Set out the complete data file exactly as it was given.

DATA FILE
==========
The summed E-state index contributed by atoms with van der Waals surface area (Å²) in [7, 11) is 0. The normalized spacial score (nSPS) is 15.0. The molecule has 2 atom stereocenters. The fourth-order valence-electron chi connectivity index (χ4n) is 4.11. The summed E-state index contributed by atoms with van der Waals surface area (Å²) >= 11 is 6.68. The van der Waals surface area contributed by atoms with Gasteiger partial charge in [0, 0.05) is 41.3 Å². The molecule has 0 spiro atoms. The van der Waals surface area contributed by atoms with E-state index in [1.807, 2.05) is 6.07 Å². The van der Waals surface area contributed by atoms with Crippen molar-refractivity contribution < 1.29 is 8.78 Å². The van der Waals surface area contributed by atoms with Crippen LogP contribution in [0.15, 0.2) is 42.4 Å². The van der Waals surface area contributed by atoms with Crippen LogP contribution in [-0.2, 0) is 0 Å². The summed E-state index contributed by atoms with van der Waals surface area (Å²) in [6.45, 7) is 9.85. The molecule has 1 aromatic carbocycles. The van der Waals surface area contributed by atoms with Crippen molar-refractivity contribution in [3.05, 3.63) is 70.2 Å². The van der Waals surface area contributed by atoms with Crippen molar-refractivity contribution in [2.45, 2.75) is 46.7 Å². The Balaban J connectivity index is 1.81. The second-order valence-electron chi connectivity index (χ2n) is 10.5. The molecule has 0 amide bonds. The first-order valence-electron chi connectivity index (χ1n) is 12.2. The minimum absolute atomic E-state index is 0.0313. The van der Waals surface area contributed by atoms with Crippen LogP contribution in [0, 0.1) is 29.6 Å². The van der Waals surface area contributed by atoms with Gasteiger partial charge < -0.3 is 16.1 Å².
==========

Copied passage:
The summed E-state index contributed by atoms with van der Waals surface area (Å²) in [7, 11) is 0. The normalized spacial score (nSPS) is 15.0. The molecule has 2 atom stereocenters. The fourth-order valence-electron chi connectivity index (χ4n) is 4.11. The summed E-state index contributed by atoms with van der Waals surface area (Å²) >= 11 is 6.68. The van der Waals surface area contributed by atoms with Gasteiger partial charge in [0, 0.05) is 41.3 Å². The molecule has 0 spiro atoms. The van der Waals surface area contributed by atoms with E-state index in [1.807, 2.05) is 6.07 Å². The van der Waals surface area contributed by atoms with Crippen molar-refractivity contribution < 1.29 is 8.78 Å². The van der Waals surface area contributed by atoms with Crippen LogP contribution in [0.15, 0.2) is 42.4 Å². The van der Waals surface area contributed by atoms with Crippen LogP contribution in [-0.2, 0) is 0 Å². The summed E-state index contributed by atoms with van der Waals surface area (Å²) in [6.45, 7) is 9.85. The molecule has 1 aromatic carbocycles. The van der Waals surface area contributed by atoms with Crippen molar-refractivity contribution in [3.05, 3.63) is 70.2 Å². The van der Waals surface area contributed by atoms with Crippen molar-refractivity contribution in [2.45, 2.75) is 46.7 Å². The Balaban J connectivity index is 1.81. The second-order valence-electron chi connectivity index (χ2n) is 10.5. The molecule has 0 amide bonds. The first-order valence-electron chi connectivity index (χ1n) is 12.2. The minimum absolute atomic E-state index is 0.0313. The van der Waals surface area contributed by atoms with Crippen LogP contribution in [0, 0.1) is 29.6 Å². The van der Waals surface area contributed by atoms with Gasteiger partial charge < -0.3 is 16.1 Å².